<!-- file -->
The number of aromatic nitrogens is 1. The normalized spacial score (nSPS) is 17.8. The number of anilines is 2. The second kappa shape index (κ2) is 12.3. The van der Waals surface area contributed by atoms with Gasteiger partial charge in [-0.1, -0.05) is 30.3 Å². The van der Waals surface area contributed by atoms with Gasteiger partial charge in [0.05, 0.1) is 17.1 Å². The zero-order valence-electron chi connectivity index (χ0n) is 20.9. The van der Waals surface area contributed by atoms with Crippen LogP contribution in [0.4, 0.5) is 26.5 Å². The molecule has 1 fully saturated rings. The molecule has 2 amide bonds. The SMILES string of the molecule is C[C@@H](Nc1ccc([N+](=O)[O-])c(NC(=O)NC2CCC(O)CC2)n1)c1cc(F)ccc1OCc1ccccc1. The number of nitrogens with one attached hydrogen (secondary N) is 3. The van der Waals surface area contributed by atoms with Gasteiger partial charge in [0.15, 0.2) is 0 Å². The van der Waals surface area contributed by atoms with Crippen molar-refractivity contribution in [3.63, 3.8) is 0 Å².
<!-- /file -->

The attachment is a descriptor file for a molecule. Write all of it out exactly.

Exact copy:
The number of aromatic nitrogens is 1. The normalized spacial score (nSPS) is 17.8. The number of anilines is 2. The second kappa shape index (κ2) is 12.3. The van der Waals surface area contributed by atoms with Gasteiger partial charge in [-0.1, -0.05) is 30.3 Å². The van der Waals surface area contributed by atoms with Gasteiger partial charge in [0.05, 0.1) is 17.1 Å². The zero-order valence-electron chi connectivity index (χ0n) is 20.9. The van der Waals surface area contributed by atoms with Crippen LogP contribution in [0.4, 0.5) is 26.5 Å². The molecule has 1 fully saturated rings. The molecule has 2 amide bonds. The SMILES string of the molecule is C[C@@H](Nc1ccc([N+](=O)[O-])c(NC(=O)NC2CCC(O)CC2)n1)c1cc(F)ccc1OCc1ccccc1. The number of nitrogens with one attached hydrogen (secondary N) is 3. The van der Waals surface area contributed by atoms with Gasteiger partial charge in [0.15, 0.2) is 0 Å². The van der Waals surface area contributed by atoms with Crippen molar-refractivity contribution in [3.63, 3.8) is 0 Å².